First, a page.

Monthly Archives: February 2014

Thoughts on selecting a U.S. Tax Preparer – Suitability vs. cost

Tis the season (or almost) for those who plan to file U.S. Tax returns. Some of you have a tax preparer and some do not. U.S. Tax Prep is a site that is devoted to the problem of finding a competent and reasonable priced (is it possible to find both those things in one person) preparer. Those who either don’t have a preparer or aren’t happy with their preparer might start there.

Here are some thoughts:

If you have a Chevrolet situation you don’t want a Cadillac preparer. With few exceptions, lawyers should not be used as tax preparers. They are simply too expensive. Here are parts of two emails that I have received in the last two days.

Continue reading

Fidelity joins MacKenzie to make ownership of #PFIC mutual funds more tolerable for Canadians

A Canadian received a message from his financial adviser that included:

Continue reading

Good report from @NPRnews explaining #FATCA and #Americansabroad

Significant Quotes:

London Lawyer: “If you compare it to “romance” the U.S. is like fatal attraction, once they have got you, they will never let you go. You have to renounce your citizenship or you have to die.

Government Officials off the record: “Nobody in Congress represents overseas Americans.”

Government Officials off the record: “It might be worth it lose a few thousand American citizens to catch some tax cheats.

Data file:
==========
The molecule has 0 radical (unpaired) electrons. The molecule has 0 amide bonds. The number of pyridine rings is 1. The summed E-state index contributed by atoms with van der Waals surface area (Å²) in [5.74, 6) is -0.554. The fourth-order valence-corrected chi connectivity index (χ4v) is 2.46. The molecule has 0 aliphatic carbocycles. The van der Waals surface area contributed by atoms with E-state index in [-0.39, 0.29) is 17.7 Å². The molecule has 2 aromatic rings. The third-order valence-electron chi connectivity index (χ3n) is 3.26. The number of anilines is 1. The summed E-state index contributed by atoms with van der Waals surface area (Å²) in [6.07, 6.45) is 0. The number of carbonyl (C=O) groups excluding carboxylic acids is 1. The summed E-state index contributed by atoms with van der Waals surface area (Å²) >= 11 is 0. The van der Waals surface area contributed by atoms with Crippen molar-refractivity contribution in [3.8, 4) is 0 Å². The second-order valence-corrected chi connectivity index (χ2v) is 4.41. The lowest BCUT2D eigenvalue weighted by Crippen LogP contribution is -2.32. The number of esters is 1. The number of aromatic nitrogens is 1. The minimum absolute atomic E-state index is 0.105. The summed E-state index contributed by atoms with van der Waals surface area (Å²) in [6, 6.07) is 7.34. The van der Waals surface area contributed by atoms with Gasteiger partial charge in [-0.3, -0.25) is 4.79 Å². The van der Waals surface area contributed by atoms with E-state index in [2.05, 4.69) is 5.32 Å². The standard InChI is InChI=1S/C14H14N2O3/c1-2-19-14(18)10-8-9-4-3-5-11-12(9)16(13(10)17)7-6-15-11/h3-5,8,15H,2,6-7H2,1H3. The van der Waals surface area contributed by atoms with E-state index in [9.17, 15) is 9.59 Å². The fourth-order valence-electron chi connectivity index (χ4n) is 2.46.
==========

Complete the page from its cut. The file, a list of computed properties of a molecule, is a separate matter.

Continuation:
Enhanced by Zemanta

Does the stripping of Canadian citizenship from dual citizens violate Canada’s rights charter?

The article includes:

The proposed changes come along with higher maximum fines and jail terms for citizenship fraud, as well as new options to – through the courts – strip citizenship from dual citizens convicted of certain serious crimes, such as terrorism. Many of the provisions are retroactive, leaving lawyers to wonder whether they’ll affect past high-profile cases, such as those in the “Toronto 18” terrorist plot.

But “several aspects” of the citizenship-stripping provisions wouldn’t likely survive a constitutional challenge, said Audrey Macklin, chair of Human Rights Law at the University of Toronto, who once served on the Immigration and Refugee Board. Other lawyers agreed.

Enhanced by Zemanta

Debate over whether US government should be able to drone American citizens

Continue reading